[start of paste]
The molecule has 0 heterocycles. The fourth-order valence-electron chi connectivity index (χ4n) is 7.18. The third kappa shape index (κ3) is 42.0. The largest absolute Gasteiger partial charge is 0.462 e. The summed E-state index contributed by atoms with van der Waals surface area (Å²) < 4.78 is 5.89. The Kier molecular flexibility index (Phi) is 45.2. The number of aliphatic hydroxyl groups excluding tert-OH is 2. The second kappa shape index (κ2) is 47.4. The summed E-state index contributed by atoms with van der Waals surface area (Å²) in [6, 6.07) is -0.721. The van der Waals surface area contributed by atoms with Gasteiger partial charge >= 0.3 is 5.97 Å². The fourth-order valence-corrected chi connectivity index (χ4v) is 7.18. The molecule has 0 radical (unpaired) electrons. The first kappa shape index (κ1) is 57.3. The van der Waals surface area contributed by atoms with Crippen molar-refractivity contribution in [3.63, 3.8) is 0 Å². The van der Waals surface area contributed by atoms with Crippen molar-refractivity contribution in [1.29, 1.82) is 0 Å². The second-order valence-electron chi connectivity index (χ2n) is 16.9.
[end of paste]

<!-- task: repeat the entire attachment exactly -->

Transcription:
The molecule has 0 heterocycles. The fourth-order valence-electron chi connectivity index (χ4n) is 7.18. The third kappa shape index (κ3) is 42.0. The largest absolute Gasteiger partial charge is 0.462 e. The summed E-state index contributed by atoms with van der Waals surface area (Å²) < 4.78 is 5.89. The Kier molecular flexibility index (Phi) is 45.2. The number of aliphatic hydroxyl groups excluding tert-OH is 2. The second kappa shape index (κ2) is 47.4. The summed E-state index contributed by atoms with van der Waals surface area (Å²) in [6, 6.07) is -0.721. The van der Waals surface area contributed by atoms with Gasteiger partial charge >= 0.3 is 5.97 Å². The fourth-order valence-corrected chi connectivity index (χ4v) is 7.18. The molecule has 0 radical (unpaired) electrons. The first kappa shape index (κ1) is 57.3. The van der Waals surface area contributed by atoms with Crippen molar-refractivity contribution in [3.63, 3.8) is 0 Å². The van der Waals surface area contributed by atoms with Crippen molar-refractivity contribution in [1.29, 1.82) is 0 Å². The second-order valence-electron chi connectivity index (χ2n) is 16.9.